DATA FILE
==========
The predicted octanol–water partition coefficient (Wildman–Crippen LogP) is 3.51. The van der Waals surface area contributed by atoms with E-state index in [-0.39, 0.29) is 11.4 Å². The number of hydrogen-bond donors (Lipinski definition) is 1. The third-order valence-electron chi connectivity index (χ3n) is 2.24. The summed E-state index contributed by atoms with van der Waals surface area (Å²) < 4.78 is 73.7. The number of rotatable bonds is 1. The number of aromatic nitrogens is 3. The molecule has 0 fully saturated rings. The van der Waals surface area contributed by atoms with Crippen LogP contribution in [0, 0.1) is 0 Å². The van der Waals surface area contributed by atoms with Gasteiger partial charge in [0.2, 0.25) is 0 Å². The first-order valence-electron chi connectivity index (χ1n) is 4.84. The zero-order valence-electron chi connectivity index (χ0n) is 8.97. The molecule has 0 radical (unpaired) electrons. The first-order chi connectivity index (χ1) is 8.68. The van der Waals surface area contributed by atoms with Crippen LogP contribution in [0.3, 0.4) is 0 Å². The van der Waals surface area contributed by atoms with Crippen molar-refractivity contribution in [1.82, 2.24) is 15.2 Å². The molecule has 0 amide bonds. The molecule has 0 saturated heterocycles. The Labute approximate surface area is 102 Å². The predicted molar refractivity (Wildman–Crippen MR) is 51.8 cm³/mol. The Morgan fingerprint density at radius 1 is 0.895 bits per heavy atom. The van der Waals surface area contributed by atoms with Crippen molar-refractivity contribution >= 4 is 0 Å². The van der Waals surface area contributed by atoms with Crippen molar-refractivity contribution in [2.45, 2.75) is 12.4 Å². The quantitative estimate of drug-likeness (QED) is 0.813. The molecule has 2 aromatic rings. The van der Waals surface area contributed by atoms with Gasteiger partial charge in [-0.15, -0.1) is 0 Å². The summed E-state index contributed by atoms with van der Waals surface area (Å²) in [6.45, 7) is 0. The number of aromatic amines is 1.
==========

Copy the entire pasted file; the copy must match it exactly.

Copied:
The predicted octanol–water partition coefficient (Wildman–Crippen LogP) is 3.51. The van der Waals surface area contributed by atoms with E-state index in [-0.39, 0.29) is 11.4 Å². The number of hydrogen-bond donors (Lipinski definition) is 1. The third-order valence-electron chi connectivity index (χ3n) is 2.24. The summed E-state index contributed by atoms with van der Waals surface area (Å²) < 4.78 is 73.7. The number of rotatable bonds is 1. The number of aromatic nitrogens is 3. The molecule has 0 fully saturated rings. The van der Waals surface area contributed by atoms with Crippen LogP contribution in [0, 0.1) is 0 Å². The van der Waals surface area contributed by atoms with Gasteiger partial charge in [0.2, 0.25) is 0 Å². The first-order valence-electron chi connectivity index (χ1n) is 4.84. The zero-order valence-electron chi connectivity index (χ0n) is 8.97. The molecule has 0 radical (unpaired) electrons. The first-order chi connectivity index (χ1) is 8.68. The van der Waals surface area contributed by atoms with Crippen LogP contribution in [0.3, 0.4) is 0 Å². The van der Waals surface area contributed by atoms with Crippen molar-refractivity contribution in [1.82, 2.24) is 15.2 Å². The molecule has 0 amide bonds. The molecule has 0 saturated heterocycles. The Labute approximate surface area is 102 Å². The predicted molar refractivity (Wildman–Crippen MR) is 51.8 cm³/mol. The Morgan fingerprint density at radius 1 is 0.895 bits per heavy atom. The van der Waals surface area contributed by atoms with Crippen molar-refractivity contribution >= 4 is 0 Å². The van der Waals surface area contributed by atoms with Crippen molar-refractivity contribution in [2.45, 2.75) is 12.4 Å². The quantitative estimate of drug-likeness (QED) is 0.813. The molecule has 2 aromatic rings. The van der Waals surface area contributed by atoms with Gasteiger partial charge in [-0.15, -0.1) is 0 Å². The summed E-state index contributed by atoms with van der Waals surface area (Å²) in [6.45, 7) is 0. The number of aromatic amines is 1.